In a young site I participate in, the community is trying to figure out how much we want to focus on different parts of the scope, and what is and is not off topic. There's one point that has been controversial, insofar as it's a topic that has dominated the scope so far but not everyone is happy with it. It's prompted one or two meta discussions, but no clear consensus has emerged.

One user asks a lot of questions. A lot. Roughly 20% of the questions asked all-time are by him, and given that he joined late, the percentage of recent questions is far higher. He used to focus on one or two topics, one of which was the controversial topic mentioned above.

Some of his posts are good, while some are not. In the beginning, his posts were fast, furious, and not so good. Now, things have changed, and he asks better questions about a wider range of things, while still somehow maintaining his asking rate.

I'm slightly concerned that he might drift back into asking more questions about the controversial topic. I think that they'll be good questions, judging by his recent progress, but if he does so, a high percentage of questions on the site will be about that topic. It's clear that this is not good, because while it adds more content, it steers the site towards one topic and one topic only.

How can I stop this from happening? I'm not a moderator, but a regular (quite active) user. My position on the issue of the scope being slanted towards this topic is shared by others - and like I said, it's been discussed, to no real consensus - but I've never talked about the user's high question rate, nor, no my knowledge, has anyone else.

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    Why do you think anything has to be done, apart from trusting the community to take care of and evaluate the contributions of the user in question by voting for example? Also, as you say this is a young site, it seems rather natural that depending on the interests of the active users that are already present, not all on-topics are equally well covered. For example MathOverflow initially faced this problem too. So I would just relax and give the representation of the different on-topics on the site time to equilibrate in the long run (other users will join and be interested in different topics) Commented Jun 27, 2015 at 22:12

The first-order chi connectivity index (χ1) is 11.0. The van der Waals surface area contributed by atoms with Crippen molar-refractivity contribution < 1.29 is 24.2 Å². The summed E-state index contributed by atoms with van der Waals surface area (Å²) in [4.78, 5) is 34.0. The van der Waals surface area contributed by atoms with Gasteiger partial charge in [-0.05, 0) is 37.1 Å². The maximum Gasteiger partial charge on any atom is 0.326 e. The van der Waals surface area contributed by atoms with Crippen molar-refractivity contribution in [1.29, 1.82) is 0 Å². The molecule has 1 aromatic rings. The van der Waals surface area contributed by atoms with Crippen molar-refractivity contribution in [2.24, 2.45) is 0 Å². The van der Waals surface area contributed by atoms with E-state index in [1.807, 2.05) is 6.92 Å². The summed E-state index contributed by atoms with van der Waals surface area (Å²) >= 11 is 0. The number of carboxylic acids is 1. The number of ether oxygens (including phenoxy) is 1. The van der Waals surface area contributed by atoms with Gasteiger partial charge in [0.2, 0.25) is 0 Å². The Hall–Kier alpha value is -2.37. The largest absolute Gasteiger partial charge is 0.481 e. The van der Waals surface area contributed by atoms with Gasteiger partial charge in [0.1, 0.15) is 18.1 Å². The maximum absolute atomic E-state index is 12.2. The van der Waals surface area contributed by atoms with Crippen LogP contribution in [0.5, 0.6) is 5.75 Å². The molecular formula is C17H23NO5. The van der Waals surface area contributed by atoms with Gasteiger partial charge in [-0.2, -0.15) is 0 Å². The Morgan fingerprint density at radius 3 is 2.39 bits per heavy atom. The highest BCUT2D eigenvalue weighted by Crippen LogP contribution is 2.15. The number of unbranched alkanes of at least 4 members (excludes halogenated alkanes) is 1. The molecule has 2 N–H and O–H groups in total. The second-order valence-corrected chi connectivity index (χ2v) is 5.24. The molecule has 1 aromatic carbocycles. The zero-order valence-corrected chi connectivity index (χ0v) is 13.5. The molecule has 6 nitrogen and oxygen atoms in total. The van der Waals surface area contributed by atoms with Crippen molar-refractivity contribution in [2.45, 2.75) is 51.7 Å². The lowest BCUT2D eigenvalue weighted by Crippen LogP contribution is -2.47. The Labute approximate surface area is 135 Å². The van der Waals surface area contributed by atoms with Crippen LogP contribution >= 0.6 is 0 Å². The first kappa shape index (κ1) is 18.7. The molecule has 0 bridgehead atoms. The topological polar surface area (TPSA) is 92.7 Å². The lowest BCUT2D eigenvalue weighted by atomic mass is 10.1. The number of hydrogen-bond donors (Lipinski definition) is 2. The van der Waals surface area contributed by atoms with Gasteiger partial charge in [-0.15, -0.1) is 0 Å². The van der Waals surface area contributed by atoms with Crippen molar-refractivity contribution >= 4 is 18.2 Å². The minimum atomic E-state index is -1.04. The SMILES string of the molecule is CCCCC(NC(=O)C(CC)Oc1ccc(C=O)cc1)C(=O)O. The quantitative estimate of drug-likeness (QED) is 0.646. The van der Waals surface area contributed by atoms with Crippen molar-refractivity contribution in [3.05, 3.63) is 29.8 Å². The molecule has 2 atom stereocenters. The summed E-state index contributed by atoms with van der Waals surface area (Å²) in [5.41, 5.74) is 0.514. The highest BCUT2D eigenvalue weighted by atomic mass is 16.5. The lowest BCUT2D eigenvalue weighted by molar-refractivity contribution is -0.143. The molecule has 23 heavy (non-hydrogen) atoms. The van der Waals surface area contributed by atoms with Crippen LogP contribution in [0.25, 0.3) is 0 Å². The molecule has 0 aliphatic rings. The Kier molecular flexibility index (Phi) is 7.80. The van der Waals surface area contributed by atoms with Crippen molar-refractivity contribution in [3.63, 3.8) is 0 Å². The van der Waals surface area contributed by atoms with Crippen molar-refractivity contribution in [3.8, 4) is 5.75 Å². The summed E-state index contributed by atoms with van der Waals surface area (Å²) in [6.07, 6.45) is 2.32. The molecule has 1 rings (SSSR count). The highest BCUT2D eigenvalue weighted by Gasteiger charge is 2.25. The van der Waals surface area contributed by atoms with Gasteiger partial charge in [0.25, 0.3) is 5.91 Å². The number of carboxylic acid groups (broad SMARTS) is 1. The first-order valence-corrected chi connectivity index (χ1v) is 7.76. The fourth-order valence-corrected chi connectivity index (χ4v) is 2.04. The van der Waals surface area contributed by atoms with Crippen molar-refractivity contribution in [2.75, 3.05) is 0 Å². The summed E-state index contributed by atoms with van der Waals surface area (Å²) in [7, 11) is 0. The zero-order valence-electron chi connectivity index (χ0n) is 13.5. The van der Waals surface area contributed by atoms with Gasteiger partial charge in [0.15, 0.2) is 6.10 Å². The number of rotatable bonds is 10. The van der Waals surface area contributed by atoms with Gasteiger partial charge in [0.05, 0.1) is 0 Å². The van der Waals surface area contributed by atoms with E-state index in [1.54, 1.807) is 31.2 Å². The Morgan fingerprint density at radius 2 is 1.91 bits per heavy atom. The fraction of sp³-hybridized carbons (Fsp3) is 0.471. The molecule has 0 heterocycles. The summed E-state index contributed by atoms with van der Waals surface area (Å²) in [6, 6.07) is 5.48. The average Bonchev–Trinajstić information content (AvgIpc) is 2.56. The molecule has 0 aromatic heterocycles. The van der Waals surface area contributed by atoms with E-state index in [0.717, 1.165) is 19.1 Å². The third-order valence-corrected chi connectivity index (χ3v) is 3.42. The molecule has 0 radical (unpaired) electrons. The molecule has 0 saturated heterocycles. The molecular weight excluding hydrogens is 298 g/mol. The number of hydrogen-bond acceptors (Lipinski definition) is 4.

• Observing how the question about the "controversial topic" are received by the mainpage users could also be helpful in deciding if such questions should finally be considered on- or off-topic in agreement with what the community wants. If they are well received they should rather be on-topic etc ... Commented Jun 27, 2015 at 22:26

2 Answers 2


This is why voting is a thing. If questions are low quality or causing noise, they can either be downvoted or voted to close as duplicates (if they are too similar to another question). Really, those are the primary methods of discouraging such behavior that isn't helpful to the community.

Beyond that, starting a meta discussion is an option to try to help the user understand how the community views their participation and how they might be able to improve. Just be sure to be polite about it and reassure them that you value their input but want to see them fit in the community and it will likely be ok.

Outside of getting moderators to take action (which it also doesn't sound like you are at that point yet), that's probably about the most effective things you can do.


Bad content is bad content -- regardless as to who posts it.

Good content is good content -- regardless as to who posts it.

If this user is posting good content, it doesn't really matter. If they are posting bad, your site needs to be able to handle this. Whether that's community moderation, deletion/voting down low quality content, editing, or suspension/banning a site needs to be able to handle lower quality content.

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